Magazine article American Libraries

Hearing It Again for the First Time: With Its Abundance of Buried Musical Treasures, the Free Library of Philadelphia's Fleisher Collection Lays Claim to the Title "World's Greatest Music Library"

Magazine article American Libraries

Hearing It Again for the First Time: With Its Abundance of Buried Musical Treasures, the Free Library of Philadelphia's Fleisher Collection Lays Claim to the Title "World's Greatest Music Library"

Article excerpt

What would Polish Independence Day be without Polish music? Sheldon Blair, the music director of the Susquehanna Symphony Orchestra, wouldn't have wanted to think about the answer to that question, as he had been asked to perform all-polish concerts in Maryland and New York to celebrate the November 11 holiday. Fortunately, Blair, who actively seeks out musical buried treasures for his community orchestra in Bel Air, Maryland, knew of a unique music library that could likely help him out. He asked Kile Smith, curator of the Edwin A. Flesher Collection of Orchestral Performance Music of any appropriate compositions for the occasion.

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As a matter of fact, he did: Smith gave him "To My Children: Five Miniatures" by Jerzy Gablenz (1888-1937), which Gablenz's son had donated to the Fleisher Collection. The Susquehanna Symphony's performance of the piece turned out to be not only the U.S. premiere of the work, but the first time it had been performed since Gablenz himself conducted it, in 1926.

"World's greatest music library"

The collection's founder, Edwin Fleisher, was always interested in music, and in 1909 he established the Symphony Club while still working for the yarn manufactury founded by his father. The club provided free musical instruction to young people--initially to boys, but eventually without regard to race, gender, or religion. Fleisher collected the scores and parts for use by the club, where half of the rehearsals involved new or unfamiliar compositions. What might be called Fleisher's collection development policy would soon establish his accumulation as the world's largest lending library of orchestral performance materials.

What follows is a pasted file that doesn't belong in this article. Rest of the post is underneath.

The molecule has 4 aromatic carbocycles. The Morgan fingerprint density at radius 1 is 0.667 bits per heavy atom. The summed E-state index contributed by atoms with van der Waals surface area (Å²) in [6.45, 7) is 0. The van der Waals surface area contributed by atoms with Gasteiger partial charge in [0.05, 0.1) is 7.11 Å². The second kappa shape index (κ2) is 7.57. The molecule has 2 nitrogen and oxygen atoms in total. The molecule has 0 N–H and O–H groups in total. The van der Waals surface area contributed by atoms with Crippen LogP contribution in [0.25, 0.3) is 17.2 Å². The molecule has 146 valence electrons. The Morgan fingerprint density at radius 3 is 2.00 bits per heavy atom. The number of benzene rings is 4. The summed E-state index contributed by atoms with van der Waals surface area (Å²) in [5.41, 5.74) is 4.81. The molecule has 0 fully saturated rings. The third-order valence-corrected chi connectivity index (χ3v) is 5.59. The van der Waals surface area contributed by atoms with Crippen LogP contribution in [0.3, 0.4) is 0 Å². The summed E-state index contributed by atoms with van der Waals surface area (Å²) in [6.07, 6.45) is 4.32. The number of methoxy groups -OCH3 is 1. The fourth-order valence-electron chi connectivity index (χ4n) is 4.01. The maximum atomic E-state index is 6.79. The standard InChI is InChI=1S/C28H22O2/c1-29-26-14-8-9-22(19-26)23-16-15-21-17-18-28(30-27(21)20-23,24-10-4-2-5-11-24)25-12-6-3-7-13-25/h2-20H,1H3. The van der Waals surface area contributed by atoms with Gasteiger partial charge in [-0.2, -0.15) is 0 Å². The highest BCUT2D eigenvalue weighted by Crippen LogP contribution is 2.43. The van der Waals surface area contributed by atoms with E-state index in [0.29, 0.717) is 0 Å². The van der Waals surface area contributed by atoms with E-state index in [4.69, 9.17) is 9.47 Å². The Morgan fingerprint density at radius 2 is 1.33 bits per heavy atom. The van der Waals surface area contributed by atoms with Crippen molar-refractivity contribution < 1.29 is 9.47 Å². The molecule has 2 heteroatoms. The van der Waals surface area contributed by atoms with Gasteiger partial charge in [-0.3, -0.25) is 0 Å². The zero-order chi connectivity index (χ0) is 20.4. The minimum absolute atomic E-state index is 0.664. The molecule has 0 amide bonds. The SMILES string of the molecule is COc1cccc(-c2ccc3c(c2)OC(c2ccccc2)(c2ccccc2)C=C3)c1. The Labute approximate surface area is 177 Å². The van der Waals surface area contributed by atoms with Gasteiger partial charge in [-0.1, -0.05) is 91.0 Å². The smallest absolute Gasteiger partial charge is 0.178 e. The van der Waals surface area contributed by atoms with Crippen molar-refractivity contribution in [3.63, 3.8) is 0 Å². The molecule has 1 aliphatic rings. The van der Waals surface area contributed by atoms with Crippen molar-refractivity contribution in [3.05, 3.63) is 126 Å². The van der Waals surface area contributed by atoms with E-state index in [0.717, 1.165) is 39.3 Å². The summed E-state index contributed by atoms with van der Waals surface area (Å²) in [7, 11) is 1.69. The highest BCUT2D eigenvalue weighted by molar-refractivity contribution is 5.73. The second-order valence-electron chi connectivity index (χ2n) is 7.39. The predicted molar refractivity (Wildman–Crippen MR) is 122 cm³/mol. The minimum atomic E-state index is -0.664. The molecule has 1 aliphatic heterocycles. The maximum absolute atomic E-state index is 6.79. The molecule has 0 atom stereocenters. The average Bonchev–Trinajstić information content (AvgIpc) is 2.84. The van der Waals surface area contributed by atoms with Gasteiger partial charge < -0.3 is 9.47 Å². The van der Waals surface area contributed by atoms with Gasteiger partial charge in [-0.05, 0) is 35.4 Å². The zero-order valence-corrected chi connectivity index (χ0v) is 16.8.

Fleisher continued collecting music after he retired from the yarn business in 1929. That same year, Fleisher donated his collection to the Free Library upon--as the story goes--being informed by the fire marshal that the collection was too large to be safely stored in the house where the Symphony Club met. He traveled to Russia, to Britain, and through Europe, collecting copies of more than 1,000 manuscript and printed compositions, many of which were unpublished. Back home, acquisition efforts turned toward contemporary American works. Beginning in 1934, more than 1,000 pieces by selected American composers were copies using labor funded by the federal government's Works Progress Administration and supervised by composer Arthur Cohn, then director of the Fleisher Collection. Around 1940, Fleisher sent musicologist Nicolas Slonimsky to Latin America on another collecting trip, which added 650 works to the increasingly diverse library. By 1948, Japanese music was added to the mix, and Cohn and Fleisher were making return trips to Europe.

Such active collecting and concern for diversity meant that as early as 1946, American Mercury was calling the Fleisher Collection "the world's greatest music library" and "the largest collection of orchestral music in the world" at 11,000 volumes. In 1980, Wilson Library Bulletin noted that the collection's print catalog contained about 13,000 volumes. Today it boasts more than 21,000--and it's running out of room. Fortunately, new space for the collection will eventually be provided as part of a larger expansion project at FLP.

"We'll accept new orchestral works that have been played or are about to be played," Smith explains of the collection's current status. "We wish we could take more in, but we simply don't have the room. …

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